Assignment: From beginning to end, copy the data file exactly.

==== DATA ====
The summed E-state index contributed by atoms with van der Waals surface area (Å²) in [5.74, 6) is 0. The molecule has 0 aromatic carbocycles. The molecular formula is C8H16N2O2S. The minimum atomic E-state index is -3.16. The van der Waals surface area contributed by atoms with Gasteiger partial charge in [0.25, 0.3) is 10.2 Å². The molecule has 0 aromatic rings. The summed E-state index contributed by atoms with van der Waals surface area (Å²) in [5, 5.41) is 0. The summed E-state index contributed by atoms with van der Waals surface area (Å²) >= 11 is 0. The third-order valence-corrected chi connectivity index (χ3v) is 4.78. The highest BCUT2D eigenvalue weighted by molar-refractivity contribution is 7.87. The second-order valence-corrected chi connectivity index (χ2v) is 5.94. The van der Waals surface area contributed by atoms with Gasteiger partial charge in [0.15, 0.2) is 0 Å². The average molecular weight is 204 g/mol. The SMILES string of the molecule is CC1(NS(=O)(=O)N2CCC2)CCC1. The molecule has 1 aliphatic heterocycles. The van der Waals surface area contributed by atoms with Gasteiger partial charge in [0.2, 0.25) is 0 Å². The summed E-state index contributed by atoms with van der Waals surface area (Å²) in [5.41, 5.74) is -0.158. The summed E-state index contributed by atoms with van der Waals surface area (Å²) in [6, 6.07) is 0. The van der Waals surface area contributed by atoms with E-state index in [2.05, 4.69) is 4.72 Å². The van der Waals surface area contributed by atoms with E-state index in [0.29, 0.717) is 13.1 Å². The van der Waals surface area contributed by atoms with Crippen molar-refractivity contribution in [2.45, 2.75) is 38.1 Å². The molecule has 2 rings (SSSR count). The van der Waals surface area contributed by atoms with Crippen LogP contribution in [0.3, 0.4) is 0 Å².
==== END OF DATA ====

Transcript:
The summed E-state index contributed by atoms with van der Waals surface area (Å²) in [5.74, 6) is 0. The molecule has 0 aromatic carbocycles. The molecular formula is C8H16N2O2S. The minimum atomic E-state index is -3.16. The van der Waals surface area contributed by atoms with Gasteiger partial charge in [0.25, 0.3) is 10.2 Å². The molecule has 0 aromatic rings. The summed E-state index contributed by atoms with van der Waals surface area (Å²) in [5, 5.41) is 0. The summed E-state index contributed by atoms with van der Waals surface area (Å²) >= 11 is 0. The third-order valence-corrected chi connectivity index (χ3v) is 4.78. The highest BCUT2D eigenvalue weighted by molar-refractivity contribution is 7.87. The second-order valence-corrected chi connectivity index (χ2v) is 5.94. The van der Waals surface area contributed by atoms with Gasteiger partial charge in [0.15, 0.2) is 0 Å². The average molecular weight is 204 g/mol. The SMILES string of the molecule is CC1(NS(=O)(=O)N2CCC2)CCC1. The molecule has 1 aliphatic heterocycles. The van der Waals surface area contributed by atoms with Gasteiger partial charge in [0.2, 0.25) is 0 Å². The summed E-state index contributed by atoms with van der Waals surface area (Å²) in [5.41, 5.74) is -0.158. The summed E-state index contributed by atoms with van der Waals surface area (Å²) in [6, 6.07) is 0. The van der Waals surface area contributed by atoms with E-state index in [2.05, 4.69) is 4.72 Å². The van der Waals surface area contributed by atoms with E-state index in [0.29, 0.717) is 13.1 Å². The van der Waals surface area contributed by atoms with Crippen molar-refractivity contribution in [2.45, 2.75) is 38.1 Å². The molecule has 2 rings (SSSR count). The van der Waals surface area contributed by atoms with Crippen LogP contribution in [0.3, 0.4) is 0 Å².